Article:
Immigrant students adjust to life at South

Maddie Colbert, Staff writer

 “I like the burgers,” said Hesham Attia, senior, who moved to Minneapolis from Egpyt this past August. “[In Vietnam] we don’t eat a lot of food with cheese [like] pizza,” Hmong Le, senior says. She moved from Vietnam in February of 2008. These students are few out of many students that emigrate to South from around the world.

Attia left Egypt with his mother and brother. They moved to Minneapolis because of better job opportunities for Attia’s mother, who majored in mass media and communications. Attia finds himself liking Minneapolis more than he liked Egypt, partly because of the city’s “many parks”. “My mom likes all the green space.” he said.

“The people [are the same],”continued Attia. “The shopping malls are the same too. Other than that, everything is different.”

Like Attia, sophomore Juan Romero has never experienced a Minnesota winter. He moved from Educador with his older sister a little over six months ago. His mother had been living here since he was four. “It was so exciting to see her again,” recalls Romero. He and his sister had been living with their father after their parents separated. His mom married an American man, and applied for her visa. Now, almost all Romero’s family is living in Minnesota.

Romero’s mom wants him and his sister to be able to finish out their studies here in the US. “The most beautiful things about Minneapolis are the lakes,” said Romero. But Romero misses Educator, despite the beauty of the lakes. “All of my life was there. I miss my friends, my dog, my soccer team.”

But when Le moved from Vietnam, she was stunned by the snow and temperature of February in Minneapolis. This was quite a shock from the warm climate of Vietnam, where she lived with her mother, father and little brother, who now goes to Seward Montessori. Her family moved to the United States because of the free education the US offers. In Vietnam, you have to pay for your education, and in a family of two children, the expenses are high. “[The education] is easier, and my mom won’t have to pay a lot for it. She won’t have to think a lot about our education, so she can focus on work.”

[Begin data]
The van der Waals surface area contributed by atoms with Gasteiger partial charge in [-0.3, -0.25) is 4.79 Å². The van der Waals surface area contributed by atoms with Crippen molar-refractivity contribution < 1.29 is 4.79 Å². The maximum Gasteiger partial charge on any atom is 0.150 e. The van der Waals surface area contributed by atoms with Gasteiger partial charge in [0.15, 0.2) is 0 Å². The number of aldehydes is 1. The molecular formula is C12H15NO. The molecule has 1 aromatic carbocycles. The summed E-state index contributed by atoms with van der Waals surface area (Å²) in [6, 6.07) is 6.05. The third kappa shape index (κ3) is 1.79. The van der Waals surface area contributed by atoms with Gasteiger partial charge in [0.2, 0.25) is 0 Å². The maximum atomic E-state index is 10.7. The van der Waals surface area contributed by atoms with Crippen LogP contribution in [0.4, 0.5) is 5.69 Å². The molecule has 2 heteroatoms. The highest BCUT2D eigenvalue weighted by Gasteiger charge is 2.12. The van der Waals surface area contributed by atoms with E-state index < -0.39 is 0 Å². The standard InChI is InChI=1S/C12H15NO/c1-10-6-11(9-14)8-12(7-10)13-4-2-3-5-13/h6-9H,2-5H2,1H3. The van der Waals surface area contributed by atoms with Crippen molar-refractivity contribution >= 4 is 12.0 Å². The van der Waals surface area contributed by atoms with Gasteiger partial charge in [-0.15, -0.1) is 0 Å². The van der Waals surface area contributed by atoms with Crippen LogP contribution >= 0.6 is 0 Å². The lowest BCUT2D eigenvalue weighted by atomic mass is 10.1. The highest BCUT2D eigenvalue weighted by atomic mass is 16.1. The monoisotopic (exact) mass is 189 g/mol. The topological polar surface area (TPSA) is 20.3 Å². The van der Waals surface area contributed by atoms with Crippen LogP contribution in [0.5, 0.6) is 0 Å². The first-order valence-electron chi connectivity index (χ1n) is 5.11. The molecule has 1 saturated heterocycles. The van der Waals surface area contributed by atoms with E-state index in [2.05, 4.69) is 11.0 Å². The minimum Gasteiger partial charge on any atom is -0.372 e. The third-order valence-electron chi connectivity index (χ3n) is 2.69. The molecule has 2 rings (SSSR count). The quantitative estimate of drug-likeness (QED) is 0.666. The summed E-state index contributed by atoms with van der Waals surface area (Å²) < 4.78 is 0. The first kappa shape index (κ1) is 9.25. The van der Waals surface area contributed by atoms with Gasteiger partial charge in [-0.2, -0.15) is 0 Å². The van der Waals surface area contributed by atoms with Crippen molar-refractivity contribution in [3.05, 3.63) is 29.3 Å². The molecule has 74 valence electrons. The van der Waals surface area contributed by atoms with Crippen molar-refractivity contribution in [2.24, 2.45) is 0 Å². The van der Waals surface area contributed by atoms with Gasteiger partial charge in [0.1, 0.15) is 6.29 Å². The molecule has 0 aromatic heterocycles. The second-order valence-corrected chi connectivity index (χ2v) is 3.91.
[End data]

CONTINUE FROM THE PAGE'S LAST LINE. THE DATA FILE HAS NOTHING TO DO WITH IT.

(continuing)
Nicole Schneider is the English Language Learner coordinator at South High, as well as an English teacher. When working with ELL students, Schneider uses different teaching strategies to support their success in learning. “A lot of time, American schools are different,” said Schneider. Instead of working on memorization and worksheets, American schools tend to work towards a product, which can be a big switch for some students.

Language barriers can add an extra challenge. “Some of [the students] will get put into classes they’re not ready for, and it’s trying to get them to that point.” Schneider likes to see students, who speak the same language work together, using their first language. She hopes that they are able to translate this knowledge into English. “It takes about ten years to be immersed in the language, to really fully understand it, especially academic language.”

Le has faced some of these challenges as a student at South. In her math class, she sometimes finds it hard to understand. “When you do some problem, and you have to read and understand it, it’s so hard for me to understand. So that’s why English is a big trouble when you first move here.”

Heather Lyons also works as an ESL/ELL teacher. What Lyons finds to be a struggle for her students is to understand the difference between social English, and academic English. Lyons said that many students are very good at social English, but it’s understanding the difference between the two that is the hard part.

In many cultures, looking adults in the eye is considered disrespectful. Lyons sees this is one of the biggest transitions that students have to make. Working with groups is another new idea to some students. Since many immigrant students are used to being taught by lectures, and group work is something they haven’t done before.

Despite the new opportunities available in the U.S., there are parts of their home countries that they miss. “I’m glad to live here, because I can get a better education, but it’s kinda sad because I miss my friends,” said Le. “I want to go back after college,” says Attia. “But only to visit.”

Once Romero graduates high school, he wants to apply for college here in Minnesota. He plans on majoring in architecture or mechanics. But once he finishes college, he wants to go back to his home, in Ecuador. “I’m going to see my friends again. I’m going to see how my country changed.”